Approving 29 Stories for Quinpool Building is a Slap in the Face to Local Residents and Process

Yesterday, Halifax Council voted 11-4 to reject the recommendation of Halifax planners to give Armco a height limit of 20 stories at the corner of Quinpool and Robie, and instead gave the developer 29 stories.  

There are at least five problems with this vote.

First, Halifax has voted against a reasonable balance. From a purely public-interest point of view, there is benefit in having a tall building on Quinpool—which could use the new local customers—and Robie—which is a major transit corridor. But, a tall building there casts a long shadow into the Halifax Commons, one of our best-used public spaces. As a winter city, we must maximize the sunlight in our public spaces and should not give that light away lightly. A height limit of 20 stories would have struck a much more reasonable balance.

Second, Council is doing a bad job negotiating on behalf of the public. Once the Centre Plan is complete, we will be able to use Bonus Zoning to extract money for every square foot of new height to be used to nearby public amenities. In other words, we will be able to say, “In exchange for the public letting you earn more, you need to give the public something in return.”

As it stands, Council voted to give Armco millions of dollars in extra development rights without securing a piece of that benefit for those who have to live with the wind and shadow. For those who believe the 29 story proposal was a negotiating tactic and that the developer expected to receive less, Council’s acceptance of the absolute highest number is particularly frustrating. The fact that most Councillors who voted to make this extra contribution of building rights receive electoral donations themselves from developers does not smell good. Many Haligonians perceive this to be a conflict of interest.

Third, Council has exculpated bullying as a tactic. Armco initially proposed a building height of 22 stories back in 2014. When staff suggested it was too high, the developer came back with 28 stories. For Council to say “Sure” is an insult to public process. As Councillor Watts said at the time, “It’s unusual, to have concerns listed … and have a proposal come back that does not address those concerns. I’ve not seen that before.” So how does Council respond? By giving them a yes anyways.

Fourth, we only get so much growth per year, and we are better off to distribute that growth amongst many developments, large and small, rather than to concentrate it all in just a few towers. Our growth rate in the Regional Centre is higher now than it has been in years because more people want to live in the core, which is fantastic, but our growth rate is not yet at New York or Calgary levels. Some tall buildings may be necessary and in some locations, a 29 story building may be appropriate, but we are not so desperate that we need to let them cast shadows over our major parks.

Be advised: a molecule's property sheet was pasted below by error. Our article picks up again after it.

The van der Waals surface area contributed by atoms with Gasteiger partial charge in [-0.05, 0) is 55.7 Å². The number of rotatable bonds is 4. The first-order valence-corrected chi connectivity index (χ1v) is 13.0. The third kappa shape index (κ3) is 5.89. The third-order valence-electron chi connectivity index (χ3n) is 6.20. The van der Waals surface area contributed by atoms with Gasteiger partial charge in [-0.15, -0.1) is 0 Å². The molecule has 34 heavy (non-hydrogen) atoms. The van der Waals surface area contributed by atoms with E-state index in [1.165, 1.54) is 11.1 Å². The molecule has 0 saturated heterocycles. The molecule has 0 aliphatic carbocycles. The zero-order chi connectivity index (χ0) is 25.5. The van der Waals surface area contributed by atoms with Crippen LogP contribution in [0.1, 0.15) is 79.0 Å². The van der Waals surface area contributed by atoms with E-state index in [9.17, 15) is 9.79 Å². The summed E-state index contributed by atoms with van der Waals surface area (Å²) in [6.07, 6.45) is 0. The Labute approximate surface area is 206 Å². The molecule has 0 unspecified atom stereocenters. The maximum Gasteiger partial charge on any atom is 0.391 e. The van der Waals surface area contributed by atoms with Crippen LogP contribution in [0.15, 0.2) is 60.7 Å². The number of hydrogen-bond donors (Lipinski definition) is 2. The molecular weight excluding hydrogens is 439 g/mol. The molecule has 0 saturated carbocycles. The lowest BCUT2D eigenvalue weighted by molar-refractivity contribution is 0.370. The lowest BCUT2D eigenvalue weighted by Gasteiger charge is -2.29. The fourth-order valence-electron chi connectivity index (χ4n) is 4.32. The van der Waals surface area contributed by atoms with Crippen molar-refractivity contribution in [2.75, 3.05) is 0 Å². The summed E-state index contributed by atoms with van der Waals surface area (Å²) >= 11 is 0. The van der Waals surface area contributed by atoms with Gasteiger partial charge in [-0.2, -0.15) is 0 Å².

Fifth, this decision undermines public confidence in planning. As with the Wellington decision, local residents, the local Councillor, city staff, and the planning advisory committee were all against the proposed height, but Council voted to pass it anyway. City staff are telling residents that under the Centre Plan, height limits will be respected. The more that Council disregards planning staff’s recommendations, the harder that is to believe. We don’t want to lose that public trust.

Clearly, this building will not destroy Halifax, and other elements of the development, such as the first few floors, are well-designed. But the building’s height fails to strike the right balance for the public. If we continue to make decisions with such disregard for process and local concern, we will only stoke an antagonistic relationship between the public and developers. With good process, clear rules, and consistent decision-making—in a system where developers can make solid returns and the public can be happy with outcomes—we would all be better off.

Frankly, we need some new Councillors. I am accepting no donations from developers this election in an attempt to restore public confidence. If you think that’s a good idea, I hope you will support my campaign. This is ridiculous and needs to stop.

  • Chris annand
    Posted at 20:34h, 07 September Reply

    Nice to see that there are at least a few Councillors and hopefully a few soon to be elected Councillors that have some integrity. Sad to confirm that the public process is broken and our mayor and Council don’t
    care. The Centre Plan looks more and more like a farce as Council panders to developers time and again . The public deserves better. Elect those who care about the people, not just developers .

  • Andrea Arbic
    Posted at 20:35h, 07 September Reply

    Would be so nice to have another balanced voice like yours on Council!

  • Tanya Dutton
    Posted at 21:02h, 07 September Reply

    So frustrated with this decision. Councillor votes do not represent the voice of the people nor city planners. Thank you for your post.

  • Maurice Cramm
    Posted at 10:56h, 05 March Reply

    100% agree

    I cannot understand why elected officials get such veto rights over staffers that are part of the systems for 20-30 years doing thier best for the city

    Sounds like a toxic environment.

    I feel very badly for the staff representatives of the city.

    I feel that the division of powers needs to be better defined as well as the veto power of council.

  • Maurice Cramm
    Posted at 10:59h, 05 March Reply

    Sounds like another traffic nightmare—- What traffic solutions for Quinpool is the developer being forced to contribute too.

    Can you imagine all the problems with left turning traffic trying to get in an out of parking garages.

    Decision like this make me want to move from Halifax.

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